GERMANY - Institutional investors are tendering more focussed Spezialfonds mandates and starting to trust foreign asset managers with them, according to two indepdendent studies by Kommalpha and Telos, and German investment association BVI.

According to the BVI figures, excluding real estate Spezialfonds, the net inflow into Spezialfonds was €42bn in 2011, below the record figure of €69bn for 2010, but still well above the ten-year average of €35bn.

In total, €813bn were managed in Spezialfonds at year-end 2011, a “new all-time high”, the BVI pointed out. For the first quarter of 2012 the association already reported a net inflow of €13.8bn, bringing the total to €852bn including return on assets.

In their most recent annual Spezialfonds survey, Kommalpha and Telos confirmed that 60% of the surveyed institutions want to tender new Spezialfonds in 2012.

They also found that only 17% of the 150 participating institutional investors had tendered Spezialfonds mandates as “mixed mandates” in 2011. A year before, the share had been twice as high, at 34%, and for 2009 it was 46%, Kommalpha noted in the study.

However, the BVI statistics show that 53% of the total volume of assets managed in Spezialfonds are still in mixed mandates.

According to Kommalpha “investment behaviour has changed now” towards more focussed mandates, especially in corporate bonds, while the equity share dropped further from 7% to 6.6% during 2011.

The researchers also noticed a slight reversal of the trend towards active mandates seen in 2010 back towards more passive mandates.

Both Kommalpha and BVI pointed out that institutional investors further reduced their exposure to crisis-ridden Southern European peripheral regions and that those countries were practically excluded in new mandates.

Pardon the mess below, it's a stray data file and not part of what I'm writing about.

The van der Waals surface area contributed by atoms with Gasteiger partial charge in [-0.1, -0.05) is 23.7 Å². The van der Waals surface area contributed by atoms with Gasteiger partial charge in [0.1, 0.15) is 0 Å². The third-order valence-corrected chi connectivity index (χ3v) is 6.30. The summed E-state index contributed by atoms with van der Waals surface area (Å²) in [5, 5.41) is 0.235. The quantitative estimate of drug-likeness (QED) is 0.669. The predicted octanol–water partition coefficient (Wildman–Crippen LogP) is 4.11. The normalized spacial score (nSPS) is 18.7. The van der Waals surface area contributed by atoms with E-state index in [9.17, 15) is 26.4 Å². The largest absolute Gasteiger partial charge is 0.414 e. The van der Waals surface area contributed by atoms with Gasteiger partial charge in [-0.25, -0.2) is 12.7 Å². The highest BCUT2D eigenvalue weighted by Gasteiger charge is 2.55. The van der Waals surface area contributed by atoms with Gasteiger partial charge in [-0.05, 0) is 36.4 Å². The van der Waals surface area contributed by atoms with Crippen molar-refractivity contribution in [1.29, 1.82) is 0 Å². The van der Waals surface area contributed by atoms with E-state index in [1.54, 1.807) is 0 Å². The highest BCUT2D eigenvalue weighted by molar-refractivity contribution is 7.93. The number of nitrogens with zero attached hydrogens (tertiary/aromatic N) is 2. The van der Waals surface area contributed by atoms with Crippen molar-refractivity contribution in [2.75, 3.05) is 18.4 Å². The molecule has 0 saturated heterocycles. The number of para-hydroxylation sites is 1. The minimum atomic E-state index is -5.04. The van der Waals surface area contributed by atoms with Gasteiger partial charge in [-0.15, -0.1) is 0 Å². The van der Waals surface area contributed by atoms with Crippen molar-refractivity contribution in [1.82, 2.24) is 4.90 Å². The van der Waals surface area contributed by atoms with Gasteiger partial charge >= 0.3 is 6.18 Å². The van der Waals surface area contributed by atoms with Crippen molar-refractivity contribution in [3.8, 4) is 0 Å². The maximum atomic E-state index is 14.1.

The BVI confirms the trend towards “segmented Spezialfonds”, as in master funds in which various asset managers for specialised mandates can be combined.

Per year-end 2005 around 41% of the assets in Spezialfonds were managed in segmented fund structures.

By December 2011 this share had grown to 63% while at the same time the number of segments within a master fund structure has increased to four, on average, from 2.9 in 2003, BVI pointed out.

“One of the main reasons for this seems to be the further segmentation of existing funds to cover new investment areas,” noted BVI.

According to Kommalpha the “continued decrease of foreign asset managers winning mandates has been broken” and German institutions are again trusting them with Spezialfonds mandates.

Last year 36% of surveyed investors had a share of their portfolio with foreign asset managers while in 2010 it had only been 27%.

Overall, half of the institutionals want to change their managers this year and 30% said they want to increase their exposure to foreign asset managers.

According to the BVI, German pension funds prefer KAGs of private banks or foreign banks as their Spezialfonds-provider.

The institutional investors surveyed by Telos and Kommalpha jointly managed around €330bn in assets and around 8% of them were pension funds.